Objectives: West syndrome (also known as infantile spasm because of its main seizure type) is a rare form of epilepsy that begins during early infancy. Recent guidelines and reviews on West syndrome recommend the use of adrenocorticotropic hormone steroids, or vigabatrin, as the first-line treatment. However, West syndrome remains to be one of the most challenging epilepsies to treat. Here, we systematically reviewed the current literature obtained during the previous decade. This article provides an overview of the current treatment of infantile spasms.
Methods: PubMed and EMBASE were searched to retrieve studies on human published during 2005–2015 and to identify patients with clinical diagnosis of infantile spasms. Drug or diet treatments were used as interventions and comparators.
Results: We included 55 studies, of which 1 study was a meta-analysis, 9 were randomized controlled trials, 21 were prospective studies, and 24 were retrospective studies. Topiramate, levetiracetam, zonisamide, and sodium valproate with benzodiazepine (clonazepam or nitrazepam) were found to be potential drugs for treating West syndrome besides adrenocorticotropic hormone, steroids, and vigabatrin. Ketogenic diet and modified Atkins diet were also found to be effective.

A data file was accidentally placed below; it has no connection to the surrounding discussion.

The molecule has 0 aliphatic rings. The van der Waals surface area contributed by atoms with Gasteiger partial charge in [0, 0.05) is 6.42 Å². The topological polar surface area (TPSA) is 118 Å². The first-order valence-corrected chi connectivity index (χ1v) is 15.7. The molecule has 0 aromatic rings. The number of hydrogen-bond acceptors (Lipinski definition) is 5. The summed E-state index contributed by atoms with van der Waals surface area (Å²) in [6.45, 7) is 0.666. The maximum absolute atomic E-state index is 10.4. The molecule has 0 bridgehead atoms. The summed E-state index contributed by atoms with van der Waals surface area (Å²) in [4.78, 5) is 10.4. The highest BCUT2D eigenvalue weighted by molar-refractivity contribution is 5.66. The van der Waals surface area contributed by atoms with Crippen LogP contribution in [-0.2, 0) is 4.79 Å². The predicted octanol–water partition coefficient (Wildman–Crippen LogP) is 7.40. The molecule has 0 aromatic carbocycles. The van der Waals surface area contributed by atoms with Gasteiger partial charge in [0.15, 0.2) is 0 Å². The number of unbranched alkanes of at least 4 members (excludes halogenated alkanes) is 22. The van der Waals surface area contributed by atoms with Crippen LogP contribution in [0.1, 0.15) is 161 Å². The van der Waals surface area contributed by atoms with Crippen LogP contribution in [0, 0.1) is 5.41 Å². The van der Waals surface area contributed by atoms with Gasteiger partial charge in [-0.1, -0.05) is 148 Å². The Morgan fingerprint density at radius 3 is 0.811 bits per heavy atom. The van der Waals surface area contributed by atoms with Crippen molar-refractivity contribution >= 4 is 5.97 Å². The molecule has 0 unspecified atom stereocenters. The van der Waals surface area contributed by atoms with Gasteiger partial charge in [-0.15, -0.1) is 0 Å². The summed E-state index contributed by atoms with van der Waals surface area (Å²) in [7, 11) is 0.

Conclusions: To date, data regarding the efficacy of treatments of West syndrome still remain limited. Some treatments, including topiramate and ketogenic diet, seem promising besides adrenocorticotropic hormone, steroids, and vigabatrin. Well-designed trials are warranted to validate the findings.
*Department of Pharmaceutical Medicine and Regulatory Sciences, Colleges of Medicine and Pharmacy, †Department of Pharmacy and Yonsei Institute of Pharmaceutical Sciences, College of Pharmacy, and ‡Department of Pediatrics, College of Medicine, Yonsei University, Incheon; and §Division of Pediatric Neurology, Severance Children's Hospital, Seoul, Republic of Korea.
Address correspondence and reprint requests to Min Jung Chang, PhD, Department of Pharmacy, College of Pharmacy, Yonsei University, 85 Songdogwahak-ro, Yeonsu-gu, Incheon, 21983 Republic of Korea; E-mail: firstname.lastname@example.org; and Se Hee Kim, MD, Department of Pediatrics, Yonsei University College of Medicine, Division of Pediatric Neurology, Severance Children's Hospital, 50-1 Yonsei-ro, Seodaemun-gu, Seoul 03722, Republic of Korea; E-mail: SEHEEKIM@yuhs.ac
Conflicts of Interest and Source of Funding: The authors have no conflicts of interest to declare.
M.J.C. and S.H.K. contributed equally to this study as corresponding authors.
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